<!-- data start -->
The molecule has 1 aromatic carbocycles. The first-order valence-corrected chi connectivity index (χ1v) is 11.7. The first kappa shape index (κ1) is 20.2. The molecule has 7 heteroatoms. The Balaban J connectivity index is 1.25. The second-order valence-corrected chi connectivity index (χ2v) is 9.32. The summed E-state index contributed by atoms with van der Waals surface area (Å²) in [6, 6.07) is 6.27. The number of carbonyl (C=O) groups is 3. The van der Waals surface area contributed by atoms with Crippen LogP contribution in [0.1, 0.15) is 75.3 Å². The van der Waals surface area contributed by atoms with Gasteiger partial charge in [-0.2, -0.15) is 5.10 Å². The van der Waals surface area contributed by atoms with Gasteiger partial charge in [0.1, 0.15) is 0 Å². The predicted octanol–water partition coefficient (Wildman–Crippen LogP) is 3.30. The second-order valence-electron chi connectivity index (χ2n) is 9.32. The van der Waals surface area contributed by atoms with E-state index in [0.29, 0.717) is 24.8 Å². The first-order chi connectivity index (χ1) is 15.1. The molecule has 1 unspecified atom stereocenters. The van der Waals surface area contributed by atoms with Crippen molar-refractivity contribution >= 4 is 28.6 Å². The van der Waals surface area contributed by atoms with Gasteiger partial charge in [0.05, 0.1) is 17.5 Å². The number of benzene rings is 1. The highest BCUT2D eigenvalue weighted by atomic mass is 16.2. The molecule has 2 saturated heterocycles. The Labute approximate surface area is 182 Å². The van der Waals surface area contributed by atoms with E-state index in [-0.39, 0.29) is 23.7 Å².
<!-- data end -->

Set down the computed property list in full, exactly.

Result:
The molecule has 1 aromatic carbocycles. The first-order valence-corrected chi connectivity index (χ1v) is 11.7. The first kappa shape index (κ1) is 20.2. The molecule has 7 heteroatoms. The Balaban J connectivity index is 1.25. The second-order valence-corrected chi connectivity index (χ2v) is 9.32. The summed E-state index contributed by atoms with van der Waals surface area (Å²) in [6, 6.07) is 6.27. The number of carbonyl (C=O) groups is 3. The van der Waals surface area contributed by atoms with Crippen LogP contribution in [0.1, 0.15) is 75.3 Å². The van der Waals surface area contributed by atoms with Gasteiger partial charge in [-0.2, -0.15) is 5.10 Å². The van der Waals surface area contributed by atoms with Gasteiger partial charge in [0.1, 0.15) is 0 Å². The predicted octanol–water partition coefficient (Wildman–Crippen LogP) is 3.30. The second-order valence-electron chi connectivity index (χ2n) is 9.32. The van der Waals surface area contributed by atoms with E-state index in [0.29, 0.717) is 24.8 Å². The first-order chi connectivity index (χ1) is 15.1. The molecule has 1 unspecified atom stereocenters. The van der Waals surface area contributed by atoms with Crippen molar-refractivity contribution >= 4 is 28.6 Å². The van der Waals surface area contributed by atoms with Gasteiger partial charge in [0.05, 0.1) is 17.5 Å². The number of benzene rings is 1. The highest BCUT2D eigenvalue weighted by atomic mass is 16.2. The molecule has 2 saturated heterocycles. The Labute approximate surface area is 182 Å². The van der Waals surface area contributed by atoms with E-state index in [-0.39, 0.29) is 23.7 Å².